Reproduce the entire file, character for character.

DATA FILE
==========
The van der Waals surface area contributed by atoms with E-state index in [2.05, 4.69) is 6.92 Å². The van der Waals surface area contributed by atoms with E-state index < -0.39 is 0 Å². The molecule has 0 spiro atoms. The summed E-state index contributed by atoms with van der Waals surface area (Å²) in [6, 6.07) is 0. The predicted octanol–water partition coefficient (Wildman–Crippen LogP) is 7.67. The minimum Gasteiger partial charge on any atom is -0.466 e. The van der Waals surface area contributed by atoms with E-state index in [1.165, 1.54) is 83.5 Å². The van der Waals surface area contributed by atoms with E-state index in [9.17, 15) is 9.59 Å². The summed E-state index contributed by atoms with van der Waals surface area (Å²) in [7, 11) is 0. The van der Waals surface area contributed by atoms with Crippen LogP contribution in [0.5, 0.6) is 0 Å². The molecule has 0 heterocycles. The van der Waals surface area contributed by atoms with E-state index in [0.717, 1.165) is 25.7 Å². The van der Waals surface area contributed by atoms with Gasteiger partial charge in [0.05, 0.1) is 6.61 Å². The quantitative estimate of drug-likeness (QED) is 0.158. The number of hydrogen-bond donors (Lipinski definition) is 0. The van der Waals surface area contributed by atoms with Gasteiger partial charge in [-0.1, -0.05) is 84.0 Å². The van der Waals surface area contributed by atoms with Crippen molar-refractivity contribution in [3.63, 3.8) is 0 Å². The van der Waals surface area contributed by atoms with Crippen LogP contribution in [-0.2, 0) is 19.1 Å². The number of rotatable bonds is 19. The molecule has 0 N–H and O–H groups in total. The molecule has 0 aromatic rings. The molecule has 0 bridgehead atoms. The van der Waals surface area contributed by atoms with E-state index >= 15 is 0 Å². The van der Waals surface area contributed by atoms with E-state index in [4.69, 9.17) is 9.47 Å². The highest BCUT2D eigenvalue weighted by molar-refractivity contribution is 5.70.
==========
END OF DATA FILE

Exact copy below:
The van der Waals surface area contributed by atoms with E-state index in [2.05, 4.69) is 6.92 Å². The van der Waals surface area contributed by atoms with E-state index < -0.39 is 0 Å². The molecule has 0 spiro atoms. The summed E-state index contributed by atoms with van der Waals surface area (Å²) in [6, 6.07) is 0. The predicted octanol–water partition coefficient (Wildman–Crippen LogP) is 7.67. The minimum Gasteiger partial charge on any atom is -0.466 e. The van der Waals surface area contributed by atoms with E-state index in [1.165, 1.54) is 83.5 Å². The van der Waals surface area contributed by atoms with E-state index in [9.17, 15) is 9.59 Å². The summed E-state index contributed by atoms with van der Waals surface area (Å²) in [7, 11) is 0. The van der Waals surface area contributed by atoms with Crippen LogP contribution in [0.5, 0.6) is 0 Å². The molecule has 0 heterocycles. The van der Waals surface area contributed by atoms with E-state index in [0.717, 1.165) is 25.7 Å². The van der Waals surface area contributed by atoms with Gasteiger partial charge in [0.05, 0.1) is 6.61 Å². The quantitative estimate of drug-likeness (QED) is 0.158. The number of hydrogen-bond donors (Lipinski definition) is 0. The van der Waals surface area contributed by atoms with Gasteiger partial charge in [-0.1, -0.05) is 84.0 Å². The van der Waals surface area contributed by atoms with Crippen molar-refractivity contribution in [3.63, 3.8) is 0 Å². The van der Waals surface area contributed by atoms with Crippen LogP contribution in [-0.2, 0) is 19.1 Å². The number of rotatable bonds is 19. The molecule has 0 N–H and O–H groups in total. The molecule has 0 aromatic rings. The molecule has 0 bridgehead atoms. The van der Waals surface area contributed by atoms with E-state index >= 15 is 0 Å². The van der Waals surface area contributed by atoms with E-state index in [4.69, 9.17) is 9.47 Å². The highest BCUT2D eigenvalue weighted by molar-refractivity contribution is 5.70.